Saturday, May 23, 2009

How to Create Raving Fans

My daughter is 17 now. Got her license last summer. So it's about time for . . .

Her first accident.

Luckily: 100% not her fault.

10:45 AM.
She's driving down the road and a lunatic comes swerving up beside her. Victoria (my daughter) slowed down. The lunatic then swerved again. Victoria stomped on the brakes as the lunatic tested whether two objects really can't occupy the same space.

Then the woman moved all the way to the right and drove away. Victoria followed her. Half a mile later, she turned right and Victoria followed. At this point the lunatic pulled over.

No current insurance paperwork. Eager to pay cash.

A witness stops to give her name and volunteers that this woman had been swerving down the road for some time.

Standard information exchanged.

2:25 PM.
We use Geico Insurance and have for more than 20 years.

I go online, fill out the claim form.

Click Submit.

2:28 PM.
Email arrives with claims report. Someone will be in touch today. Saturday.

Follow-up emails come in at 2:47 and 2:50.

2:55 PM.
John from Geico calls. They have determined that Victoria is not at fault. Geico will pay for everything including the rental car.

The next appointment to take the car to be fixed is Tuesday (because Monday's a holiday).

We have to pay our deductible, but Geico will go after Loony-woman's insurance company for that as well.

"Is there anything else I can do for you today?"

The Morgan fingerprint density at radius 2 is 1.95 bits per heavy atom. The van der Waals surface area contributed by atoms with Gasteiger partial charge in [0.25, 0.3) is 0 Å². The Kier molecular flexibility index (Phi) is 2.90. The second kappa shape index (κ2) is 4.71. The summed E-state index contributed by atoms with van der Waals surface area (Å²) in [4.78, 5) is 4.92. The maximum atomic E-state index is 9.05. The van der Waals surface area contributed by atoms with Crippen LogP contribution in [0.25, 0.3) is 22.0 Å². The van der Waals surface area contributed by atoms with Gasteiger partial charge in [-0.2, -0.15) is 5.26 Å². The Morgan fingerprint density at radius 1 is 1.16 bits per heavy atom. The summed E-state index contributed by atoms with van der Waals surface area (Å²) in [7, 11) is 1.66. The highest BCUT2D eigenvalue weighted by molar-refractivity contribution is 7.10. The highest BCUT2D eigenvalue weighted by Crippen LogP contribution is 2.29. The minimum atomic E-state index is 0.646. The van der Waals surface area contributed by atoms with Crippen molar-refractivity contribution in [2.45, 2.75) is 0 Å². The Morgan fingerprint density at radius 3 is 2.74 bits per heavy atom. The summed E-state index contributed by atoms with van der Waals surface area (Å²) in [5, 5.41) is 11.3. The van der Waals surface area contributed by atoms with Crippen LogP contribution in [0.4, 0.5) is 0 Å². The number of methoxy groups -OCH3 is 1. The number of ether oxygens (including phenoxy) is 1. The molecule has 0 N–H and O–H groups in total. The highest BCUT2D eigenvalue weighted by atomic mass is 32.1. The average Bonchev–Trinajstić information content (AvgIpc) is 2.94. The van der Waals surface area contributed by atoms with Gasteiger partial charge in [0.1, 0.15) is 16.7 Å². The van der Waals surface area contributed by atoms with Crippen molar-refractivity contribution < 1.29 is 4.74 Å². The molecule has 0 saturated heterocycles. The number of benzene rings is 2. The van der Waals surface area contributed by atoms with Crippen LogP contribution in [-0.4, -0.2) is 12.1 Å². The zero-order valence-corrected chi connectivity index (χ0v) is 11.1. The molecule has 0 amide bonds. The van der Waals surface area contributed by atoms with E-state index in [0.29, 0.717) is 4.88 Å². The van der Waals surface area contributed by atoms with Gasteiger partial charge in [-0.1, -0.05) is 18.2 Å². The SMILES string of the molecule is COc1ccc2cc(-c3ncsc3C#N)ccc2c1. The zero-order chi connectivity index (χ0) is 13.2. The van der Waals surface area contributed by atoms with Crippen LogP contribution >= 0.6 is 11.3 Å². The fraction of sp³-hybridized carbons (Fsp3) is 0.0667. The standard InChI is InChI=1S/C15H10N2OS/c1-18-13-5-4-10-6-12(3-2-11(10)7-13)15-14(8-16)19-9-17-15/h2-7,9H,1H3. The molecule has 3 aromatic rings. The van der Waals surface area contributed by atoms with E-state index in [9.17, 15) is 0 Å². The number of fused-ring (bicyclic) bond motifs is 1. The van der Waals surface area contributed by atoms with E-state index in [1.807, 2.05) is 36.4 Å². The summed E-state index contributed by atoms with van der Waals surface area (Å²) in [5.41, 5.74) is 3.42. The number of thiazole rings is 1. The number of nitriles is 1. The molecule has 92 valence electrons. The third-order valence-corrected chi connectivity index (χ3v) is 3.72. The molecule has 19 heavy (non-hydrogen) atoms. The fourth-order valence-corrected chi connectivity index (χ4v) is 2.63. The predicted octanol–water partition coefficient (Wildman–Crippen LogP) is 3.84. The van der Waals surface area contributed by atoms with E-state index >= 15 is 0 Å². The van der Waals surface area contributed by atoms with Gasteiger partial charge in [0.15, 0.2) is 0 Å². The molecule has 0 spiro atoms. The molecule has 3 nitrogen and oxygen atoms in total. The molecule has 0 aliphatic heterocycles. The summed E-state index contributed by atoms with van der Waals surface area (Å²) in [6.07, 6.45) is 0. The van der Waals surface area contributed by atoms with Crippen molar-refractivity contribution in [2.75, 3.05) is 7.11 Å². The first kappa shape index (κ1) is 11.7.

3:00 PM.
Receive confirmation email on claim settlement, rental, and repair appointment.

Who knew getting in an accident could be so easy?

- - - - -

A Few Lessons

As the official Lemonade maker of the Memorial Day Holiday Weekend, I take some positive lessons from this.

1) I'm going to spend the next week telling people how much we love Geico.

2) Victoria asked an interesting question: Is there a flag in the system to tell them that you get special service because you've been with them a long time?

Every client should feel special. The hard part is figuring out how to create a system that makes people feed special, instead of feeling part of a system.

3) Speed and timeliness can be a huge part of your USP (unique selling proposition). This is particularly true if the client expects a slow response.

I literally could not ask for faster assistance from Geico. 35 minutes from start claim submission to final confirmation email. Amazing.

Amazing = raving fans.

4) Impressive use of technology wins bonus points. Not just because I'm a nerd. Having designed a data entry system for an auto insurance broker, I have a very good idea of chores that need to go on in the background when you have a web-based insurance application.

The combination of web systems, databases, phone support, email services, and human interaction was truly brilliant.

Easy. Fast. Courteous.

Raving Raving Raving.

- - - - -

Perhaps the hardest lesson is that one about service.

As very small businesses, we have a bias that says that "personal" service is totally one-on-one and cannot be systematized. Systems are not personal. Systems are made for the great masses. I give the kind of personal attention that can't be turned into a system.

Build-a-Bear gives you a stuffed animal so unique it can (and will) be shipped back to you if lose it and someone turns it in.

Doubletree gives you warm cookies at bedtime.

Geico takes, processes, settles a claim, and schedules the repairs in thirty minutes.

If big companies can figure out how to give a client "everything" with the appearance of customized service, then we little folks should be able to do the same. After all, it's what we claim we do anyway.

How can you create a customer service experience that concludes with the client saying that absolutely every part of the experience was great?


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